Tiered pricing is one of three major billing platforms a merchant service provider offers clients seeking to accept debit and credit card transactions—the others being interchange plus pricing and bundled pricing. Tiered pricing organizes various transaction types into tiers. There can be up to six, but are typically only two or three. The qualifying tier determines the rate merchants are charged by their provider. These charges are reviewable within monthly merchant statements.
To help you understand how tiered pricing works, here’s an example of a three-tier setup:
1. Tier One: Qualified Rate
A Qualified Rate applies when a customer uses a standard debit or credit card and, generally, when it swiped or inserted as a card present transaction. It is the lowest rate of the three.
2. Tier Two: Mid-Qualified Rate
A Mid-Qualified Rate applies when membership rewards and loyalty cards are used to make a purchase. Merchant service providers also include instances in which an employee must manually key in a customer’s credit or debit card, and any card-not-present purchases, within this tier.
3. Tier Three: Non-Qualified Rate
A Non-Qualified Rate is the highest rate you would be charged under a tiered-pricing model. This includes purchases made with corporate cards and international cards. Improper transactions are also categorized as such.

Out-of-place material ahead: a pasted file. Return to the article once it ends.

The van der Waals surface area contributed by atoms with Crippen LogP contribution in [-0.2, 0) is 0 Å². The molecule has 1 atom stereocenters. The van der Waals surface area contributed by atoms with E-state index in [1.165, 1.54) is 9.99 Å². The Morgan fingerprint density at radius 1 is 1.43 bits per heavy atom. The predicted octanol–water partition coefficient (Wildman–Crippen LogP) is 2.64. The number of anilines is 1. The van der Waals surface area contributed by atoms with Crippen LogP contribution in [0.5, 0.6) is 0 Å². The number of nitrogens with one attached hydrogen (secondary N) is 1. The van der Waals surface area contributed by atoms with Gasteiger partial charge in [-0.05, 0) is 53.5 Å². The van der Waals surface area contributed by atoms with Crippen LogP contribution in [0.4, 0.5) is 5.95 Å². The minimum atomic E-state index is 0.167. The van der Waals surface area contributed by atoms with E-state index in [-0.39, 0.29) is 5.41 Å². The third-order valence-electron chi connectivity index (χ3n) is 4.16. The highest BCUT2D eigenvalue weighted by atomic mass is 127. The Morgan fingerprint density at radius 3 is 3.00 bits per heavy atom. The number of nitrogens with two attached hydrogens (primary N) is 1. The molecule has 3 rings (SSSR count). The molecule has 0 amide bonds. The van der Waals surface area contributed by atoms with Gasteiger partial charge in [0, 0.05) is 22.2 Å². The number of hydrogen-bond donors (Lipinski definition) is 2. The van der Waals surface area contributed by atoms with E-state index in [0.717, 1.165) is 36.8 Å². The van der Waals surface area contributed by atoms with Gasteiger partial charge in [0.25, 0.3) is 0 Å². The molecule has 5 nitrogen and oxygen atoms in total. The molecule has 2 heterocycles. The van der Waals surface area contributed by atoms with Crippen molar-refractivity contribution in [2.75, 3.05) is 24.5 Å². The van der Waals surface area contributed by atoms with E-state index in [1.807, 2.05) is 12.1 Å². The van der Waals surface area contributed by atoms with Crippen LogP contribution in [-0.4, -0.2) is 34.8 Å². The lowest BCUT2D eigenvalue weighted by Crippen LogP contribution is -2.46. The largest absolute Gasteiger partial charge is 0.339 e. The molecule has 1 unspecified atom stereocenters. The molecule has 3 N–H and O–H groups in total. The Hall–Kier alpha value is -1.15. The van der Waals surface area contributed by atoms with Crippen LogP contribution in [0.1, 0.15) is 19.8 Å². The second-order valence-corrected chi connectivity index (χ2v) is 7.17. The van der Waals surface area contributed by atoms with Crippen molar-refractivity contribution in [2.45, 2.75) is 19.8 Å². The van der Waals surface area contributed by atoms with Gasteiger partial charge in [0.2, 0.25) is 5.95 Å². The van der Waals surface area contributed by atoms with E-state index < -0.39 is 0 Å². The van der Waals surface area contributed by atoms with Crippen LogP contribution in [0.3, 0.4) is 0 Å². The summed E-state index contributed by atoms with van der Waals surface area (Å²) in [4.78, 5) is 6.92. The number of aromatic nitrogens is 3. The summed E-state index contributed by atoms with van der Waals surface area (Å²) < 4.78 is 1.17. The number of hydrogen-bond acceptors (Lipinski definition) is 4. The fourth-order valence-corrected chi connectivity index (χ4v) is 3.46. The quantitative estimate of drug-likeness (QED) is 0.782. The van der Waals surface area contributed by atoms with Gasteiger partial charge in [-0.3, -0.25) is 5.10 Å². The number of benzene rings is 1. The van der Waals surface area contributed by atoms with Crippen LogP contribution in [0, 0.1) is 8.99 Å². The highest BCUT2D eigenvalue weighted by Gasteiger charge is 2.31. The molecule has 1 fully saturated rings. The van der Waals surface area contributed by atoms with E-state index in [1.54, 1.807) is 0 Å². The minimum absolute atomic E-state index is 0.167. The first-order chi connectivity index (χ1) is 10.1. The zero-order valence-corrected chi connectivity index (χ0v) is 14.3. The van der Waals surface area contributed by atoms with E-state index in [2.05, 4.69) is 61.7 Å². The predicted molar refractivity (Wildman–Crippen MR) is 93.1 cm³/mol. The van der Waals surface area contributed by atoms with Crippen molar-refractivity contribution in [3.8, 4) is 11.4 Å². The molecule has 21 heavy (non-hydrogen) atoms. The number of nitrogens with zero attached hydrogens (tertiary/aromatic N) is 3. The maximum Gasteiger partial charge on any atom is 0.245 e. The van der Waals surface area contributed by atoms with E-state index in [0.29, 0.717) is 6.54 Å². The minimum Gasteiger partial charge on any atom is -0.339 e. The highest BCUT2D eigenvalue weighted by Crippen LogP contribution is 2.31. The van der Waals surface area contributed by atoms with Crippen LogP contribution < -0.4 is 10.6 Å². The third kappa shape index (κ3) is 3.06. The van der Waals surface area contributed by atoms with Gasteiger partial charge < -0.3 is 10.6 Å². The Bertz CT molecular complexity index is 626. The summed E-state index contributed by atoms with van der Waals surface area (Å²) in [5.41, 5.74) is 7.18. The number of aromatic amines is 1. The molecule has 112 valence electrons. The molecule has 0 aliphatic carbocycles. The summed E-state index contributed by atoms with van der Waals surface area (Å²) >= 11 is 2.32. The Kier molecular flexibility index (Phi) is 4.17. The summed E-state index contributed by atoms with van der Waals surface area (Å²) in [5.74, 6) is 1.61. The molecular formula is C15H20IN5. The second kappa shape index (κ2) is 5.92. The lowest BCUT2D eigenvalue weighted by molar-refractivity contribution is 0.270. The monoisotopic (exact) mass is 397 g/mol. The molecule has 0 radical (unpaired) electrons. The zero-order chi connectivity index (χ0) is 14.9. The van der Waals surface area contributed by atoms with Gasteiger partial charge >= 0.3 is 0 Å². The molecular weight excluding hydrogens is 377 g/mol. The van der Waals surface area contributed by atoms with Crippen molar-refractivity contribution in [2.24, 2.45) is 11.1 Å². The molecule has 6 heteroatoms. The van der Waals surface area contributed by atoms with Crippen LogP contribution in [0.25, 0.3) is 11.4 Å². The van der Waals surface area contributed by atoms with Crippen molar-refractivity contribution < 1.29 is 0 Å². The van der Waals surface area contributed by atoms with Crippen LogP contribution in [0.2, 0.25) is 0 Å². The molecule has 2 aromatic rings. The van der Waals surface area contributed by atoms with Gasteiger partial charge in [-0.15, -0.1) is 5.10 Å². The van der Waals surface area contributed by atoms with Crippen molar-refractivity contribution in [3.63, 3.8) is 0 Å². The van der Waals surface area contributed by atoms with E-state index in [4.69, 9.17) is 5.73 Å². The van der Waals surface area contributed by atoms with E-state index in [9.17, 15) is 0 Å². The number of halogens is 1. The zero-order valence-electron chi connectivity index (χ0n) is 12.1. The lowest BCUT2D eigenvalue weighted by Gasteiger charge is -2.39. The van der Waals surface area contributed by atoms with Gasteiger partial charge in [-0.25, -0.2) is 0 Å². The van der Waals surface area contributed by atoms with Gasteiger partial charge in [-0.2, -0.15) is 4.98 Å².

One thing worth noting is that when you’re priced on a tiered pricing structure, you are likely overpaying for your Mid-Qualified and Non-Qualified transactions. In fact, some providers set the Qualified Rate abnormally low to attract customers. But if none or very few of your transactions do not clear as Qualified, then you won’t be benefiting from that low rate anyway. So a good question to ask your provider is what percentage of your transactions are likely to fall into the Qualified Tier. Or, perhaps more importantly, you might want to ask them to price you on an Interchange Plus pricing structure so that your provider earns the same amount no matter that the interchange costs are.
Whether you own a brick-and-mortar store or an e-commerce business, it’s not only important to have a merchant account, but equally so to understand what exactly you’re paying for those credit card processing services. To learn more about the different billing platforms available, contact a trusted merchant services company that will break down each option and determine those most optimal for your business.